Focus should be on understanding how society needs to change in order for autistic people to be themselves. Wheelchair users are better provided for now because public places provide accessible spaces so why can’t society adapt its public spaces so that autistic people can be comfortable?
Awareness should not push the idea of a scary epidemic. Campaigners should be explaining that better understanding of autism in infancy is leading to earlier diagnosis and people who were once disregarded as quirky and introverted may be experiencing serious difficulties that require suitable support. Studies have shown that autism has always been much more common than typically thought. We are not facing an epidemic, we are blessed with a better understanding of how autistic girls present themselves, how mental illness and co-morbid conditions can mask autistic traits and that a diagnosis later in life is more than simply wanting a label.
We Want An Autism-Friendly Society, Not A Cure.
Awareness campaigns focus on raising money to fund research into finding the gene for autism. Money is poured into the science behind autism in the hope that the holy grail will be found and the mysteries of autism will be unlocked forever. However, people with autism will always have autism regardless of what causes it. Money should be spent on providing better support services to people with autism. Better provision of education support, services that help autistic people in work and encourage employers to give autistic people opportunities to prove how capable they are.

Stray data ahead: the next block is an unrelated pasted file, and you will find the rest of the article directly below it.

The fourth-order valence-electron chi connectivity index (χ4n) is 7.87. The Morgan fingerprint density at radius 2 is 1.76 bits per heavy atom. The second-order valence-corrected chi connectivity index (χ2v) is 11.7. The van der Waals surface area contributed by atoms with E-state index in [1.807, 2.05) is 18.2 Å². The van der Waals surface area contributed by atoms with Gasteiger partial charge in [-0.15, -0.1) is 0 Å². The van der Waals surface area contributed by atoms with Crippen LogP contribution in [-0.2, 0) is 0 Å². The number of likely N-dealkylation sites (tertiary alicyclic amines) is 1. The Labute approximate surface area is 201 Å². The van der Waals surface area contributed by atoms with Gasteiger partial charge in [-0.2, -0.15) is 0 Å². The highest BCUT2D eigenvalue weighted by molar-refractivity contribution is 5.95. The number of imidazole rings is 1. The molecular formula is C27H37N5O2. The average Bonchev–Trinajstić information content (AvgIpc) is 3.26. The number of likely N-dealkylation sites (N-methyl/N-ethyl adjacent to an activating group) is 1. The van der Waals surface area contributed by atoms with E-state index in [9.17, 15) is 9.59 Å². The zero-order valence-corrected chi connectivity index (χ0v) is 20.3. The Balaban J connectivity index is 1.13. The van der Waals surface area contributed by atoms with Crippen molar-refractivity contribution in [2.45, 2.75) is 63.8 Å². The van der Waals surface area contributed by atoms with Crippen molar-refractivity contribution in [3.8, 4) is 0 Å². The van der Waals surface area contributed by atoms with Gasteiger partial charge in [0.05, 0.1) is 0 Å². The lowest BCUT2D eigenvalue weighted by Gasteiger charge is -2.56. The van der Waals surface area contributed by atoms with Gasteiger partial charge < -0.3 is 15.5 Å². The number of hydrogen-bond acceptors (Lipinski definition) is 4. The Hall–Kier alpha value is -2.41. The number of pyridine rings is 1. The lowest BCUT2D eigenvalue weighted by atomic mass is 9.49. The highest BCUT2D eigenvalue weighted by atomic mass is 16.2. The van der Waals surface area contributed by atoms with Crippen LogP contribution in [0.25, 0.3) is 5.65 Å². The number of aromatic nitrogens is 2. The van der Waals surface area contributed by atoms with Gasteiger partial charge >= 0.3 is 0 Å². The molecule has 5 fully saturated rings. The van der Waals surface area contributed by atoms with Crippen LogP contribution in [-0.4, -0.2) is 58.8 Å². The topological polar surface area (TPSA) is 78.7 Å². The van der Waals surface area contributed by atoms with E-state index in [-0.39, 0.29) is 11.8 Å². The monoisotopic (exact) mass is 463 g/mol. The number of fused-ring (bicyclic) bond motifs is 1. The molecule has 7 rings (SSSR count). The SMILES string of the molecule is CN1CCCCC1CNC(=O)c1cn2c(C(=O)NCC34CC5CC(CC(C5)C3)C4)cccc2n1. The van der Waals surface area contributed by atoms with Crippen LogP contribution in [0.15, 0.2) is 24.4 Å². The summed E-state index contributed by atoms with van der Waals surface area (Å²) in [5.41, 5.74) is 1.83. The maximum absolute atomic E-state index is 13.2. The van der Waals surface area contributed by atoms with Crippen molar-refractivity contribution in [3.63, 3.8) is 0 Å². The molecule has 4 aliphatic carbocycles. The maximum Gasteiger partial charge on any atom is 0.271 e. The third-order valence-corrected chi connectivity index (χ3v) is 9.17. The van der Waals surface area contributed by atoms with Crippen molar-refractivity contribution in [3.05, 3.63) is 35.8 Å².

As Facebook fills with stories of small boys lining up cars and flapping their hands it is important to share the stories of the adults who are respected as top innovators in their professional field…who also flap their hands.
Autism is not a childhood disease that goes away with age. It is the woman who is diagnosed in her mid-fifties and gains immense relief as her life finally makes sense. It is not just the adults who require specialist residential care, it is also the young woman who has learnt to mask her autism in public but suffers extreme meltdowns in the privacy of her own home. It is not just the parents who are fighting for treatment for their young autistic child, it is the parents of the woman in her forties who is waiting for a diagnosis having spent a lifetime being misdiagnosed and mistreated in the mental health system.
Have You Listened To An Autistic Voice?
Everybody has heard of autism, we don’t need to make anyone aware it exists. We need to accept that autistic people have a voice and it’s time they were heard.
Autism Acceptance Month is an alternative to the Light Up Blue campaign and is about showing acceptance of autism and the diversity it brings to our world. To show your support, choose red instead of blue this April 2nd. Wear red, turn your profile red, use the hashtag #autismacceptance and search for articles and posts by autistic people using the hashtag #actuallyautistic.
*I was diagnosed with Autism at the age of 35yrs. You can read my diagnosis story here.